Alcor News

Alcor News

News Blog of the Alcor Life Extension Foundation

Alcor News #50

Alcor News, April 2006
Your source for insider’s info April 2006, #50

Patients Moved
After literally years of effort, finally everything was in readiness and our patients were moved into a new, much roomier location in our building on April 19. (Actually, all but one patient, who was moved over the following morning, April 20.) A crane service handled the main details. Some half-dozen 9,000-lb Bigfoot dewars were gently hoisted by forklift and crane and deposited in their new location. This seemed a thoroughly routine task for the movers and was completed in about two hours. We are all pleased that the move was largely uneventful and our patients are safely placed in their new location (see photo). [MP]

This issue of Alcor News is coming out a bit later than planned due to a heavy work load over the past few weeks, particularly the move of our patients (see below). We thank the reader for patience and hope to be back on a regular schedule soon. [MP]

This bulletin is sent via email to anyone who requested it. Please do not reply to this message. Send comments, suggestions, or complaints to the editor, Mike Perry, (mike@alcor.org). Subscribe/unsubscribe information is at the end of this newsletter. Contents are copyright 2006 by Alcor Foundation.

Authors This Issue: Jennifer Chapman [JC], Diane Cremeens [DC], Tanya Jones [TJ], Mike Perry [MP], Sergey Sheleg [SSH], Steve Van Sickle [SVS], Website Working Group [WWG].

Cryopreservation Case
One of our members (A-1237) suffered a sudden cardiac arrest sometime during the night of Feb. 27- 28 while at his home in Ohio. He lay undiscovered until his wife checked on him at 9:30 local time on the morning of the 28th. Paramedics were called, and the Coroners office initiated an investigation. After some discussion the wife wanted to waive the autopsy. (The Coroner had a policy that any autopsy would be fully invasive.) Luckily this option was allowed and the autopsy was avoided. Toxicology samples were taken to assist in the determination of causes of death.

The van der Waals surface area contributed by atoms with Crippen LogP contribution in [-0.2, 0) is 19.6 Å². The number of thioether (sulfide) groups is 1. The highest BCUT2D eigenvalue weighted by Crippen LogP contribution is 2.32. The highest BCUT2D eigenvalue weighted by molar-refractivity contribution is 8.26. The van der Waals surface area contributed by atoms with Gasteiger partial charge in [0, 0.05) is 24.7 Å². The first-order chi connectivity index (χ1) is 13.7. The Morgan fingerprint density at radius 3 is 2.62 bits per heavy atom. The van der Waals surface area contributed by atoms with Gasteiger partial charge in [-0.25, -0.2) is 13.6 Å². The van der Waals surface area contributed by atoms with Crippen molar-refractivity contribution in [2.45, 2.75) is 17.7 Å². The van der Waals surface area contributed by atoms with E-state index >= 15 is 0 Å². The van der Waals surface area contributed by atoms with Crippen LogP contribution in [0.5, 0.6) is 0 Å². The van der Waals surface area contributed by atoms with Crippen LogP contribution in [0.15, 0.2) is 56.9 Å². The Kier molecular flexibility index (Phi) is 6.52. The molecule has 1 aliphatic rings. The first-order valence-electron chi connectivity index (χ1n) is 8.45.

The patient arrived at Alcor at about 11:30 a.m. Mar. 1. With a delay of between 34 and 42 hours since arrest, there was no cryoprotection. Instead we decided to take a few moments to establish acoustic monitoring of the brain, a slight change from our previous protocol in this sort of case; cryogenic cooling then commenced. This is Alcors 74th patient.

Another case was expected soon for a new member who had signed up with terminal cancer, and discussions continued for several weeks, as we attempted to arrange the stabilization well. Unfortunately, all this planning was for naught: the member contacted us late in March to cancel the arrangements. [TJ]

Research Update
Alcor’s Chief Research Scientist, Sergey Sheleg, finished the research paper About autolysis of the CNS neurons based on research data from the research project Dynamics of hypoxic brain damage after normothermic cardiac arrest and will send it to the peer-reviewed research journal Pathology International for publication. The paper interestingly shows an absence of autolytic (self-induced) damage in the brain up to six hours after cardiac arrest at room temperature (20 C), but signs of apoptosis (cell self-destruction) appear after nine hours.

Dr. Sheleg also started work on a new research project. He will be analyzing the intracellular damage (damage within the cells) of brain tissue using electron microscopy. His analysis will compare tissues that were cryopreserved with different cryoprotectants (M22 vitrification, glycerol, and direct freezing in liquid nitrogen). In this way we can compare the quality of preservation obtained with (1) our new vitrification protocol, (2) an earlier method using glycerol, and (3) straight freezing with no cryoprotection. [SSH]

Tim Reeves Incarcerated
The sentencing hearing of Tim Reeves on March 31 was attended by Tanya Jones and Stephen Van Sickle. Convicted of embezzling some $177,000 while a bookkeeper at Alcor, Reeves must now serve 12 months in the County Jail, to be followed by 5 years of supervised probation, with restitution to be determined by a hearing in May. The judge allowed that he could participate in a work furlough program, provided he meets its qualifications. Reeves read a statement in court expressing his remorse and asking for mercy. He requested the opportunity to contact Alcor to apologize, but was directed by the Court not to contact the victims. He was immediately taken into custody to begin his sentence, though that was something of a formality as he is currently serving 60 days for a DUI conviction. [SVS]